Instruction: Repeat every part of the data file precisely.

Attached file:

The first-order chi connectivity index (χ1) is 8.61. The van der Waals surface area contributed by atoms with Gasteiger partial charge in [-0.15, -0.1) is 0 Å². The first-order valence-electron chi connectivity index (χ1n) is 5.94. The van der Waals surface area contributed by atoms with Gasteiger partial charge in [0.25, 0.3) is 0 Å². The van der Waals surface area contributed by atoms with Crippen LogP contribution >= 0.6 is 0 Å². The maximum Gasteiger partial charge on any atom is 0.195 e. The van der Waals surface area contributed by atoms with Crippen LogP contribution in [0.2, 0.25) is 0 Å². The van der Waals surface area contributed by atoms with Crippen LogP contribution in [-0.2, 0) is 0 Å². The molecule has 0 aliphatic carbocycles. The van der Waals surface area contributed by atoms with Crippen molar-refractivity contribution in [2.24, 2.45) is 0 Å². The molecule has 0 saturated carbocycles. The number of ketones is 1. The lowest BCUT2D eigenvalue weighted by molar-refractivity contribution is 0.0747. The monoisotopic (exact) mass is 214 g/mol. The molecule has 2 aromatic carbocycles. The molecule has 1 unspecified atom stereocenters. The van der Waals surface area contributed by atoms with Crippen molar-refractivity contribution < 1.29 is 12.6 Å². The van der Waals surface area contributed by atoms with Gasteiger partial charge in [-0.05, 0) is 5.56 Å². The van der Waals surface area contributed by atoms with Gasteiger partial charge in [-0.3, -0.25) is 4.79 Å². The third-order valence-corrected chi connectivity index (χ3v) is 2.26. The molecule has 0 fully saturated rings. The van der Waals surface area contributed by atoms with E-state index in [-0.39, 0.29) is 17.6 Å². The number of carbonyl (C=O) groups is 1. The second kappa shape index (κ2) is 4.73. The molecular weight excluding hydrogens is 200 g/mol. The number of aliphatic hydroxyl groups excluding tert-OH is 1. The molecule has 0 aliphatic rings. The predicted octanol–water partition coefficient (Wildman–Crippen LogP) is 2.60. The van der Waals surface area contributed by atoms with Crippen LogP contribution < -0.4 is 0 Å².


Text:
The first-order chi connectivity index (χ1) is 8.61. The van der Waals surface area contributed by atoms with Gasteiger partial charge in [-0.15, -0.1) is 0 Å². The first-order valence-electron chi connectivity index (χ1n) is 5.94. The van der Waals surface area contributed by atoms with Gasteiger partial charge in [0.25, 0.3) is 0 Å². The van der Waals surface area contributed by atoms with Crippen LogP contribution >= 0.6 is 0 Å². The maximum Gasteiger partial charge on any atom is 0.195 e. The van der Waals surface area contributed by atoms with Crippen LogP contribution in [0.2, 0.25) is 0 Å². The van der Waals surface area contributed by atoms with Crippen LogP contribution in [-0.2, 0) is 0 Å². The molecule has 0 aliphatic carbocycles. The van der Waals surface area contributed by atoms with Crippen molar-refractivity contribution in [2.24, 2.45) is 0 Å². The molecule has 0 saturated carbocycles. The number of ketones is 1. The lowest BCUT2D eigenvalue weighted by molar-refractivity contribution is 0.0747. The monoisotopic (exact) mass is 214 g/mol. The molecule has 2 aromatic carbocycles. The molecule has 1 unspecified atom stereocenters. The van der Waals surface area contributed by atoms with Crippen molar-refractivity contribution < 1.29 is 12.6 Å². The van der Waals surface area contributed by atoms with Gasteiger partial charge in [-0.05, 0) is 5.56 Å². The van der Waals surface area contributed by atoms with Gasteiger partial charge in [-0.3, -0.25) is 4.79 Å². The third-order valence-corrected chi connectivity index (χ3v) is 2.26. The molecule has 0 fully saturated rings. The van der Waals surface area contributed by atoms with E-state index in [-0.39, 0.29) is 17.6 Å². The number of carbonyl (C=O) groups is 1. The second kappa shape index (κ2) is 4.73. The molecular weight excluding hydrogens is 200 g/mol. The number of aliphatic hydroxyl groups excluding tert-OH is 1. The molecule has 0 aliphatic rings. The predicted octanol–water partition coefficient (Wildman–Crippen LogP) is 2.60. The van der Waals surface area contributed by atoms with Crippen LogP contribution < -0.4 is 0 Å².